N Korea's rocket plan upstages global nuclear summit in Seoul
The leaders of South Korea, the United States and China wrapped up a global nuclear security summit last week with stark warnings about the threat of nuclear terrorism.
But the gathering of nearly 60 leaders in Seoul on Monday and Tuesday - called to find ways to keep nuclear weapons out of the hands of terrorists and rogue states - was upstaged by North Korea's plans to launch a satellite on a long-range rocket around April 15, when the country celebrates the birthday of founder Kim Il-sung.
Washington and Seoul viewed the launch as cover for nuclear missile development, and the world focused on how Beijing reacted to the behaviour by its communist ally.
North Korea has been a source of tension between Beijing and Washington, and the latest development clouded the summit and sideline encounters between President Hu Jintao and his US counterpart, Barack Obama.
Chinese state media, particularly those targeting overseas readers and directly under Communist Party and central government control, were mobilised to play their dutiful role, churning out articles to defend China's policy on nuclear affairs and its dubious stance on Pyongyang.
All of the main state newspapers, including party mouthpiece People's Daily, its English-language subsidiary Global Times, and China Daily, attacked Obama over his visit to the North-South Korean demilitarised zone (DMZ). They said the trip would only inflame tensions.
Many newspapers on Monday led with Obama's DMZ visit and featured pictures of him standing on the South Korean side of the line.
'It's annoying and disappointing. The summit is not an anti-North Korea summit. South Korea, as the host country and the US, as the biggest nuclear country, should understand this,' Global Times editorialised on Monday.
In another editorial the next day, Global Times said other major countries were willing to work with the US to prevent nuclear proliferation, but the US never listened seriously to the views of other nations.
Global Times extended its attack to the host nation, saying that neither Obama nor South Korean President Lee Myung-bak appeared to be fully focused on the summit.
'Despite its significance, the gathering itself interests the electorates of both countries much less than Obama's 'photo op' at the 38th parallel,' it said. 'Leaders and senior officials from over 50 countries are attending the summit to discuss nuclear issues rather than participate in US politics.'
China Daily chimed in, saying there was no doubt Obama's DMZ visit 'was calculated to play with voters back home'.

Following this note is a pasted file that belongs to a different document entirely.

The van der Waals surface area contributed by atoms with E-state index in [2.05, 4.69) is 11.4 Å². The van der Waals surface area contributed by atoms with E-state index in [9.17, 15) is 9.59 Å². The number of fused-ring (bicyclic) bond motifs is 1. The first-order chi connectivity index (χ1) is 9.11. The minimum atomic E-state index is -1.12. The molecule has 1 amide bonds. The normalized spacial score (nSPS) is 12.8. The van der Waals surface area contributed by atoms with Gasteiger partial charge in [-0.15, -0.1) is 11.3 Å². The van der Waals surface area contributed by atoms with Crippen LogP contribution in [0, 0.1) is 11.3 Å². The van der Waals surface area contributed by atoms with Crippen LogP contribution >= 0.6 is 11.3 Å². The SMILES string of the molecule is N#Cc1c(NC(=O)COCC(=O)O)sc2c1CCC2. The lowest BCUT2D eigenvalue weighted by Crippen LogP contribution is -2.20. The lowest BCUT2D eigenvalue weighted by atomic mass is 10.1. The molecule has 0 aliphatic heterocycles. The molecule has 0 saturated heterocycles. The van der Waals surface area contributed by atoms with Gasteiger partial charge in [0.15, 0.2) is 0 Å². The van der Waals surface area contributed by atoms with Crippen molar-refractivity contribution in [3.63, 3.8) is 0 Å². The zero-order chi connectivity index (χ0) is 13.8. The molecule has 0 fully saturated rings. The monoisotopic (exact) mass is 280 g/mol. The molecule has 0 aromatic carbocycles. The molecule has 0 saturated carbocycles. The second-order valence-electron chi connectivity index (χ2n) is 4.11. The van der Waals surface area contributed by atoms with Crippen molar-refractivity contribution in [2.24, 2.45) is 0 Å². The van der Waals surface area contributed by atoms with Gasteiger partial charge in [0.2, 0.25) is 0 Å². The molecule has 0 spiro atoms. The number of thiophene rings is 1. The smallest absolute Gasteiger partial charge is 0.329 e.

China.com.cn, a news website run by the State Council Information Office, warned that 'such provocative actions clearly cannot put an end to North Korea's determination to launch a satellite'.
China Daily said Washington and its allies might use Pyongyang's satellite launch plan as a reason to increase their military presence in northeast Asia, which could create an even greater imbalance of military power in the region.
However, Beijing's relations with Pyongyang are also love-and-hate affairs. Thus, state media also reflected inconsistent approaches towards the reclusive regime.
People's Daily noted the summit came at a sensitive time: on the second anniversary of the Cheonan incident - the sinking of South Korean naval vessel blamed on North Korea - and the 100th day after the death of former North Korean leader Kim Jong-il.
The overseas edition of People's Daily cautioned that 'the situation on the Korean Peninsula is complex and confusing'.
China Daily warned Pyongyang that its plan might worsen the situation on the Korean Peninsula and lead to a new round of UN sanctions over it.
The Economic Observer appeared to reflect Beijing's bottom line over the crisis by saying straightforwardly that 'if North Korea acts willfully and insists on its original plan, China may be forced to translate 'concerns and worries' into specific countermeasures'.
'If the situation develops to that stage, China-North Korea relations are bound to be undermined,' it said. But it is worth noting that such harsh language to a comrade-in-arms can be said only by a non-party or non-national government organ. And, The Economic Observer is said to be privately run, even though it is also affiliated with a government agency, as all mainland media are.